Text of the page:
Making change happen
"Here comes Edward Bear now, down the stairs behind Christopher Robin. Bump! Bump! Bump! on the back of his head. It is, as far as he knows, the only way of coming down stairs. He is sure that there must be a better way, if only he could stop bumping for a moment to think of it." – A.A.Milne
How many times have you thought something needs to be done, but never managed to make it happen or come up against a brick wall of resistance?
Change management is a systematic approach to dealing with change, both from the perspective of an organisation and on the individual level. It's a dull term and guaranteed to turn off even those excited by management fads. Yet it does serve as a useful term for the process of making things happen. There are three important things to remember – the systematic process and the different perspectives of both organisations and individuals.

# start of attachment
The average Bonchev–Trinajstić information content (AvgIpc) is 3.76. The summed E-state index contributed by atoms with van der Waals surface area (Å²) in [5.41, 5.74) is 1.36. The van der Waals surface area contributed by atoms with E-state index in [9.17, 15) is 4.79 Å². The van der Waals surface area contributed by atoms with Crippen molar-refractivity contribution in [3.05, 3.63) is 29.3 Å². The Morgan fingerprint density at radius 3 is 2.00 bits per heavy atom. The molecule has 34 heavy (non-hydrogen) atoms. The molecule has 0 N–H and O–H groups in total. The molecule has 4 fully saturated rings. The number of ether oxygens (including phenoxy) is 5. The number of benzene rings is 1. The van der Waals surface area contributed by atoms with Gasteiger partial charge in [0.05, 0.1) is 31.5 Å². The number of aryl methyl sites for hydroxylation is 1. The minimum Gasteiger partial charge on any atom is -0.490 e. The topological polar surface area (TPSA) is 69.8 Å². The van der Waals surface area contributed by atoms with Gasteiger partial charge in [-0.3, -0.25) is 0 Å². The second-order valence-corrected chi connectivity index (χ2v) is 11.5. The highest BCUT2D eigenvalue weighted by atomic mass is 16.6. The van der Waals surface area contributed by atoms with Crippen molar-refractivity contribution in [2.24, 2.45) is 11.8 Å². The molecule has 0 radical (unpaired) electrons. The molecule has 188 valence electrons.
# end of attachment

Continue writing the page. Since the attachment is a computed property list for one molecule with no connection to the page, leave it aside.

"The amount of change that the leadership of an organisation desires must be balanced with the amount the organisation is capable of handling." "Projects combine human, organisational and technical factors. They cannot be solved purely by technologies and this is the reason why 90% of ICT investments do not meet their performance goals."
Why change fails
Change is difficult to make happen whether dealing with an IT project or not. There are eight key reasons.
- Staff and clients may nod through a generally good idea (allowing too much complacency)
- There isn't sufficient momentum behind the project - a few people are keen but people are generally disinterested and trying to cope with other things (failing to create a coalition – people/trust/goal)
- There isn't a clear vision or goal for the change/project (underestimating the power of vision)
- People don't understand or see the priority and importance of the vision or goal (undercommunicating the vision)
- Other things (time, other projects, other staff, bloody mindedness) get in the way (permitting obstacles to block the new vision)
- The benefits are a long way off and people are losing patience (failing to create short term wins)
- You think you've done it and then it doesn't quite work in the end (declaring victory too soon)